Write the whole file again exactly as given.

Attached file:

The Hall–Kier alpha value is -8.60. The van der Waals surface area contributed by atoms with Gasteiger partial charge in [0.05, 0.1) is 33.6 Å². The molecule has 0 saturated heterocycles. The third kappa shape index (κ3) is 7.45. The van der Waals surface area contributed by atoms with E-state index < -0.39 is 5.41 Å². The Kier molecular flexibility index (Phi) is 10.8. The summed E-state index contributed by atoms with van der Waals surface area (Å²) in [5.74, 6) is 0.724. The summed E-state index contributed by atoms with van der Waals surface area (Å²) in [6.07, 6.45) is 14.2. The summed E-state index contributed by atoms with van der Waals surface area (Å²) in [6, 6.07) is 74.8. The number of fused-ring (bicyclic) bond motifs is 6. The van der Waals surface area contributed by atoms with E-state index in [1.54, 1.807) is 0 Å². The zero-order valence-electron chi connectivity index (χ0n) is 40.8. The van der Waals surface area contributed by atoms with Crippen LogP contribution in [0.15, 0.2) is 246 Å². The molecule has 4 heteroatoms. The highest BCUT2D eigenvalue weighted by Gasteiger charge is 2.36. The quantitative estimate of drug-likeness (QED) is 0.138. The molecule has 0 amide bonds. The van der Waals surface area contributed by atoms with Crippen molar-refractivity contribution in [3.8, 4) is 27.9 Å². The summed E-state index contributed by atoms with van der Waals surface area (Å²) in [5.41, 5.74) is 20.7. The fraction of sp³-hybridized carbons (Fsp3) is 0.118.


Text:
The Hall–Kier alpha value is -8.60. The van der Waals surface area contributed by atoms with Gasteiger partial charge in [0.05, 0.1) is 33.6 Å². The molecule has 0 saturated heterocycles. The third kappa shape index (κ3) is 7.45. The van der Waals surface area contributed by atoms with E-state index < -0.39 is 5.41 Å². The Kier molecular flexibility index (Phi) is 10.8. The summed E-state index contributed by atoms with van der Waals surface area (Å²) in [5.74, 6) is 0.724. The summed E-state index contributed by atoms with van der Waals surface area (Å²) in [6.07, 6.45) is 14.2. The summed E-state index contributed by atoms with van der Waals surface area (Å²) in [6, 6.07) is 74.8. The number of fused-ring (bicyclic) bond motifs is 6. The van der Waals surface area contributed by atoms with E-state index in [1.54, 1.807) is 0 Å². The zero-order valence-electron chi connectivity index (χ0n) is 40.8. The van der Waals surface area contributed by atoms with Crippen LogP contribution in [0.15, 0.2) is 246 Å². The molecule has 4 heteroatoms. The highest BCUT2D eigenvalue weighted by Gasteiger charge is 2.36. The quantitative estimate of drug-likeness (QED) is 0.138. The molecule has 0 amide bonds. The van der Waals surface area contributed by atoms with Crippen molar-refractivity contribution in [3.8, 4) is 27.9 Å². The summed E-state index contributed by atoms with van der Waals surface area (Å²) in [5.41, 5.74) is 20.7. The fraction of sp³-hybridized carbons (Fsp3) is 0.118.